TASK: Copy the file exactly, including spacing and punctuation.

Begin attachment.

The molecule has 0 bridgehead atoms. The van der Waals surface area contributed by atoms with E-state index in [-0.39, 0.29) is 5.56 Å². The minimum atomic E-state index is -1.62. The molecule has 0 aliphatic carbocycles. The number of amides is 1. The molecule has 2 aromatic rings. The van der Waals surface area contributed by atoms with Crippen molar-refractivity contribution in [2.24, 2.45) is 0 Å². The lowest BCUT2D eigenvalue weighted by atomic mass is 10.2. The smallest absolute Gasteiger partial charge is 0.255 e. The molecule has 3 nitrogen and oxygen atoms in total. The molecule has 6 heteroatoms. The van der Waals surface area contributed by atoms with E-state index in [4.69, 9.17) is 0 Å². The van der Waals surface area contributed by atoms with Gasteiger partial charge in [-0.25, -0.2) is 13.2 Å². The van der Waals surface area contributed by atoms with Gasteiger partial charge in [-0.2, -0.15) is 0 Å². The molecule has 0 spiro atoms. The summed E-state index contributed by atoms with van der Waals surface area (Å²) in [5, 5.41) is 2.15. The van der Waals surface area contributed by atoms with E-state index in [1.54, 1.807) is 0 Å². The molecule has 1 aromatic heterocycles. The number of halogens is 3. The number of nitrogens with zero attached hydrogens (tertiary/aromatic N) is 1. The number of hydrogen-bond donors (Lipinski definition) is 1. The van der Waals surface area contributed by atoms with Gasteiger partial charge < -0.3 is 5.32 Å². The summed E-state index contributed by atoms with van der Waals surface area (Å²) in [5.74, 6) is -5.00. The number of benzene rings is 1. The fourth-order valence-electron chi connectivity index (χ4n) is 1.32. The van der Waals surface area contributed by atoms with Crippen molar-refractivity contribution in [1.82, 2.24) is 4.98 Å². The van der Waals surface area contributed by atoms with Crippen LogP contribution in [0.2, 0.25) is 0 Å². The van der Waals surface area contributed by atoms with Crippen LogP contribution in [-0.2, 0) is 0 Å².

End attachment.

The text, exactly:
The molecule has 0 bridgehead atoms. The van der Waals surface area contributed by atoms with E-state index in [-0.39, 0.29) is 5.56 Å². The minimum atomic E-state index is -1.62. The molecule has 0 aliphatic carbocycles. The number of amides is 1. The molecule has 2 aromatic rings. The van der Waals surface area contributed by atoms with Crippen molar-refractivity contribution in [2.24, 2.45) is 0 Å². The lowest BCUT2D eigenvalue weighted by atomic mass is 10.2. The smallest absolute Gasteiger partial charge is 0.255 e. The molecule has 3 nitrogen and oxygen atoms in total. The molecule has 6 heteroatoms. The van der Waals surface area contributed by atoms with E-state index in [4.69, 9.17) is 0 Å². The van der Waals surface area contributed by atoms with Gasteiger partial charge in [-0.25, -0.2) is 13.2 Å². The van der Waals surface area contributed by atoms with Gasteiger partial charge in [-0.2, -0.15) is 0 Å². The molecule has 0 spiro atoms. The summed E-state index contributed by atoms with van der Waals surface area (Å²) in [5, 5.41) is 2.15. The van der Waals surface area contributed by atoms with E-state index in [1.54, 1.807) is 0 Å². The molecule has 1 aromatic heterocycles. The number of halogens is 3. The number of nitrogens with zero attached hydrogens (tertiary/aromatic N) is 1. The number of hydrogen-bond donors (Lipinski definition) is 1. The van der Waals surface area contributed by atoms with Gasteiger partial charge < -0.3 is 5.32 Å². The summed E-state index contributed by atoms with van der Waals surface area (Å²) in [5.74, 6) is -5.00. The number of benzene rings is 1. The fourth-order valence-electron chi connectivity index (χ4n) is 1.32. The van der Waals surface area contributed by atoms with Crippen molar-refractivity contribution in [1.82, 2.24) is 4.98 Å². The van der Waals surface area contributed by atoms with Crippen LogP contribution in [0.2, 0.25) is 0 Å². The van der Waals surface area contributed by atoms with Crippen LogP contribution in [-0.2, 0) is 0 Å².